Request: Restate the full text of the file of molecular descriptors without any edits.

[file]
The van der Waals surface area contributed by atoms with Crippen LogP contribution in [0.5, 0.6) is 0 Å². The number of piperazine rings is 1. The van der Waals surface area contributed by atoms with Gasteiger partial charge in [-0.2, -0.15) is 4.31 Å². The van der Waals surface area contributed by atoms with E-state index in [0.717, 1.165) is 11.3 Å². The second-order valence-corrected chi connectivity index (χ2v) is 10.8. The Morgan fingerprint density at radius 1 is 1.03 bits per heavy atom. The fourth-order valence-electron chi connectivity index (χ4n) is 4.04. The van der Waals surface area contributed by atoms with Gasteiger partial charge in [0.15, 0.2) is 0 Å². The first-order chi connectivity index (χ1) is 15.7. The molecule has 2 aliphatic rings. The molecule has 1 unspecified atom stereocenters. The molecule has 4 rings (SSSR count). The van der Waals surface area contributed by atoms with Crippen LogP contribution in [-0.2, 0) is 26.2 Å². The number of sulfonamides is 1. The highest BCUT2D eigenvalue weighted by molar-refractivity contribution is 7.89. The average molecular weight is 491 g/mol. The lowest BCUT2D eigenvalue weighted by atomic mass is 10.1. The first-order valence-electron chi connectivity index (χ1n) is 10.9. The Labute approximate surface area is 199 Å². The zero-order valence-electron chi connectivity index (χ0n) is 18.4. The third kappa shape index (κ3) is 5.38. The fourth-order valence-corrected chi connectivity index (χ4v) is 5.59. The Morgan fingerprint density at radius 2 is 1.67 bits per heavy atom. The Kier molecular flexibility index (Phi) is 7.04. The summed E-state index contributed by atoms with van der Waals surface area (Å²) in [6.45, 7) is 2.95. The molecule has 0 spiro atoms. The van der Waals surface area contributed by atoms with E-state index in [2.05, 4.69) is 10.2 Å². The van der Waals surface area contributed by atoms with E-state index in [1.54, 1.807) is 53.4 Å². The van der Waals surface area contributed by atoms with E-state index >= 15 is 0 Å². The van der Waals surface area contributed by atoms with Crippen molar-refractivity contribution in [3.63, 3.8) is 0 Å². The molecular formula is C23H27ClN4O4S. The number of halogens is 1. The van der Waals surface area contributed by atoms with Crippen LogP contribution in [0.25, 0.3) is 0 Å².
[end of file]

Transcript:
The van der Waals surface area contributed by atoms with Crippen LogP contribution in [0.5, 0.6) is 0 Å². The number of piperazine rings is 1. The van der Waals surface area contributed by atoms with Gasteiger partial charge in [-0.2, -0.15) is 4.31 Å². The van der Waals surface area contributed by atoms with E-state index in [0.717, 1.165) is 11.3 Å². The second-order valence-corrected chi connectivity index (χ2v) is 10.8. The Morgan fingerprint density at radius 1 is 1.03 bits per heavy atom. The fourth-order valence-electron chi connectivity index (χ4n) is 4.04. The van der Waals surface area contributed by atoms with Gasteiger partial charge in [0.15, 0.2) is 0 Å². The first-order chi connectivity index (χ1) is 15.7. The molecule has 2 aliphatic rings. The molecule has 1 unspecified atom stereocenters. The molecule has 4 rings (SSSR count). The van der Waals surface area contributed by atoms with Crippen LogP contribution in [-0.2, 0) is 26.2 Å². The number of sulfonamides is 1. The highest BCUT2D eigenvalue weighted by molar-refractivity contribution is 7.89. The average molecular weight is 491 g/mol. The lowest BCUT2D eigenvalue weighted by atomic mass is 10.1. The first-order valence-electron chi connectivity index (χ1n) is 10.9. The Labute approximate surface area is 199 Å². The zero-order valence-electron chi connectivity index (χ0n) is 18.4. The third kappa shape index (κ3) is 5.38. The fourth-order valence-corrected chi connectivity index (χ4v) is 5.59. The Morgan fingerprint density at radius 2 is 1.67 bits per heavy atom. The Kier molecular flexibility index (Phi) is 7.04. The summed E-state index contributed by atoms with van der Waals surface area (Å²) in [6.45, 7) is 2.95. The molecule has 0 spiro atoms. The van der Waals surface area contributed by atoms with E-state index in [2.05, 4.69) is 10.2 Å². The van der Waals surface area contributed by atoms with E-state index in [1.54, 1.807) is 53.4 Å². The van der Waals surface area contributed by atoms with E-state index >= 15 is 0 Å². The van der Waals surface area contributed by atoms with Crippen molar-refractivity contribution in [3.63, 3.8) is 0 Å². The molecular formula is C23H27ClN4O4S. The number of halogens is 1. The van der Waals surface area contributed by atoms with Crippen LogP contribution in [0.25, 0.3) is 0 Å².